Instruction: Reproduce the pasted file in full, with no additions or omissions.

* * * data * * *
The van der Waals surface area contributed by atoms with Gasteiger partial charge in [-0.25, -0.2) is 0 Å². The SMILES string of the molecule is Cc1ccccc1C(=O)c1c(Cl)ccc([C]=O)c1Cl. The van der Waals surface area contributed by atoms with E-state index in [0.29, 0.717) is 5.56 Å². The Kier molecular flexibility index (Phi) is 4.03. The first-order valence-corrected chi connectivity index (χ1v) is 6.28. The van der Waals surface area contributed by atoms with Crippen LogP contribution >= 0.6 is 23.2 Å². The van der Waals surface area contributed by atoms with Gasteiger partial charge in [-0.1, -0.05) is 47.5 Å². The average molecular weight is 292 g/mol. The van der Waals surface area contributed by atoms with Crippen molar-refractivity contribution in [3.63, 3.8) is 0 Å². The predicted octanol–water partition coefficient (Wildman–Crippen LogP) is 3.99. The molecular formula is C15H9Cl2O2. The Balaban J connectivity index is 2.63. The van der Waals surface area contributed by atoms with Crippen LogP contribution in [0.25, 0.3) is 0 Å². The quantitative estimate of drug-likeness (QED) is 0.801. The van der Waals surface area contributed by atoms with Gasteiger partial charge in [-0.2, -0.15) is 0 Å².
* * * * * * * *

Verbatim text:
The van der Waals surface area contributed by atoms with Gasteiger partial charge in [-0.25, -0.2) is 0 Å². The SMILES string of the molecule is Cc1ccccc1C(=O)c1c(Cl)ccc([C]=O)c1Cl. The van der Waals surface area contributed by atoms with E-state index in [0.29, 0.717) is 5.56 Å². The Kier molecular flexibility index (Phi) is 4.03. The first-order valence-corrected chi connectivity index (χ1v) is 6.28. The van der Waals surface area contributed by atoms with Crippen LogP contribution >= 0.6 is 23.2 Å². The van der Waals surface area contributed by atoms with Gasteiger partial charge in [-0.1, -0.05) is 47.5 Å². The average molecular weight is 292 g/mol. The van der Waals surface area contributed by atoms with Crippen molar-refractivity contribution in [3.63, 3.8) is 0 Å². The predicted octanol–water partition coefficient (Wildman–Crippen LogP) is 3.99. The molecular formula is C15H9Cl2O2. The Balaban J connectivity index is 2.63. The van der Waals surface area contributed by atoms with Crippen LogP contribution in [0.25, 0.3) is 0 Å². The quantitative estimate of drug-likeness (QED) is 0.801. The van der Waals surface area contributed by atoms with Gasteiger partial charge in [-0.2, -0.15) is 0 Å².